Newell, the big man guru, talked about how the rule is (was) "daylight in the post"; i.e. you need to be able to see daylight between the offensive and defensive post players. Whoever gets to their spot first has the spot; the opposing player, whether O or D, cannot make contact and push the other player from their spot. The only exception to that was boxing out on rebounds, which is something that doesn't impede offensive play.

I started playing and watching basketball in the early 60's and never heard the phrase "LET THEM PLAY" until maybe fifteen years ago, give or take. What it really means is let them hold, push and hack. And it has made the game borderline unwatchable most of the time. There are countless games now where the score is 16-12 or 14-11 with 5 minutes left in the half. It's like offenses are playing in mud. Ironically, "LET THEM PLAY" means let them prevent them from playing.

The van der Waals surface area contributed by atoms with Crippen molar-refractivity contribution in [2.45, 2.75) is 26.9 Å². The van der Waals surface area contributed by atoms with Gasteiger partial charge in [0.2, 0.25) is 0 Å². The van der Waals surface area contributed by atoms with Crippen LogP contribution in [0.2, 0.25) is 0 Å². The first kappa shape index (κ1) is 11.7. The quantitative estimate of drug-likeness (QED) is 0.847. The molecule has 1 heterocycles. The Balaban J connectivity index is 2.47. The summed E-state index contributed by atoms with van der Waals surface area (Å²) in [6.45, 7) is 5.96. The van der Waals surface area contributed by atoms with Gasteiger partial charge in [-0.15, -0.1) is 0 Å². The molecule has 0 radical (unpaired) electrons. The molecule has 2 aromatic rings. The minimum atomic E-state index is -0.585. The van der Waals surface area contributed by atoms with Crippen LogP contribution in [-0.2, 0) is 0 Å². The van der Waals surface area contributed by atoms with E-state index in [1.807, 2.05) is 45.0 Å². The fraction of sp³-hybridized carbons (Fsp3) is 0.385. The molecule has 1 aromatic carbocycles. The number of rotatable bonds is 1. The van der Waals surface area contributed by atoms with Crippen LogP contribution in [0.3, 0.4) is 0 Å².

Wooden's teams scored 100 fairly often, as did all the better teams of the era. And it wasn't by playing allstar dunk show basketball; quite the opposite, they passed and cut with precision and skill, and it was a thing of beauty to watch.

Basketball at its best is an offensive game, and that is what it is when the rules are enforced properly, which hasn't been the case for the last 20 years or so.
Maybe he was adjusting to the game but that nowhere near what Pete Newell taught at his big man camps in mid 80's or what he wrote in his various books. Read Pete's rules for playing defense in the post.

sylean
05-14-2013, 07:06 PM
I hope this isn't trying to make college bb....known for teamwork,passing, shooting and defense into me-me-me nba bb....yuck...